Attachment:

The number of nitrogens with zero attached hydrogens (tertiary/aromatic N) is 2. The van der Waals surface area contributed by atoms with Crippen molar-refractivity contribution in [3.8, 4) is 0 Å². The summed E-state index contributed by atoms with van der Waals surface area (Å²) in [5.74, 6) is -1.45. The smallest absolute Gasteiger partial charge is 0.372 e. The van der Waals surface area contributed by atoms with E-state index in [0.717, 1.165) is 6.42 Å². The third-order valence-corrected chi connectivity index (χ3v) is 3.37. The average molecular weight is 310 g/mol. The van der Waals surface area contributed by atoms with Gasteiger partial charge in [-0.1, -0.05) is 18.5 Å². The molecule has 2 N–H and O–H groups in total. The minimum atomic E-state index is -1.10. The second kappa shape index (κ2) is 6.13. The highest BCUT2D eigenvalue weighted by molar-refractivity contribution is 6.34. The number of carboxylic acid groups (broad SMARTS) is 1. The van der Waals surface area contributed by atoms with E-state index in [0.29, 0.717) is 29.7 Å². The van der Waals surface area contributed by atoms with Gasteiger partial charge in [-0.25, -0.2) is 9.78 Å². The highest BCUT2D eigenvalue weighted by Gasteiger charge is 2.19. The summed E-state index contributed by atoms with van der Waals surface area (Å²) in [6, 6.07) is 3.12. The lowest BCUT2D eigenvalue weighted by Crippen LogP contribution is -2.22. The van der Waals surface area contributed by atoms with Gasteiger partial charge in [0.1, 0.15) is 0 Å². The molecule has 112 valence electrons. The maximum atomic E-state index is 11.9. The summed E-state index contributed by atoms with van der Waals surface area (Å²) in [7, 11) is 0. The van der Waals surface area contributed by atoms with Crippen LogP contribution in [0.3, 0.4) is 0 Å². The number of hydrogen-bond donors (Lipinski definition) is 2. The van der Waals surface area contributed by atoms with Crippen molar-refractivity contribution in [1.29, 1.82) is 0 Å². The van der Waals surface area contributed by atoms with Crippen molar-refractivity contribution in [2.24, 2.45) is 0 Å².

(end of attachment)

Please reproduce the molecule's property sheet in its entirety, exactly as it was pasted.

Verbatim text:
The number of nitrogens with zero attached hydrogens (tertiary/aromatic N) is 2. The van der Waals surface area contributed by atoms with Crippen molar-refractivity contribution in [3.8, 4) is 0 Å². The summed E-state index contributed by atoms with van der Waals surface area (Å²) in [5.74, 6) is -1.45. The smallest absolute Gasteiger partial charge is 0.372 e. The van der Waals surface area contributed by atoms with E-state index in [0.717, 1.165) is 6.42 Å². The third-order valence-corrected chi connectivity index (χ3v) is 3.37. The average molecular weight is 310 g/mol. The van der Waals surface area contributed by atoms with Gasteiger partial charge in [-0.1, -0.05) is 18.5 Å². The molecule has 2 N–H and O–H groups in total. The minimum atomic E-state index is -1.10. The second kappa shape index (κ2) is 6.13. The highest BCUT2D eigenvalue weighted by molar-refractivity contribution is 6.34. The number of carboxylic acid groups (broad SMARTS) is 1. The van der Waals surface area contributed by atoms with E-state index in [0.29, 0.717) is 29.7 Å². The van der Waals surface area contributed by atoms with Gasteiger partial charge in [-0.25, -0.2) is 9.78 Å². The highest BCUT2D eigenvalue weighted by Gasteiger charge is 2.19. The summed E-state index contributed by atoms with van der Waals surface area (Å²) in [6, 6.07) is 3.12. The lowest BCUT2D eigenvalue weighted by Crippen LogP contribution is -2.22. The van der Waals surface area contributed by atoms with Gasteiger partial charge in [0.1, 0.15) is 0 Å². The molecule has 112 valence electrons. The maximum atomic E-state index is 11.9. The summed E-state index contributed by atoms with van der Waals surface area (Å²) in [7, 11) is 0. The van der Waals surface area contributed by atoms with Crippen LogP contribution in [0.3, 0.4) is 0 Å². The number of hydrogen-bond donors (Lipinski definition) is 2. The van der Waals surface area contributed by atoms with Crippen molar-refractivity contribution in [1.29, 1.82) is 0 Å². The van der Waals surface area contributed by atoms with Crippen molar-refractivity contribution in [2.24, 2.45) is 0 Å².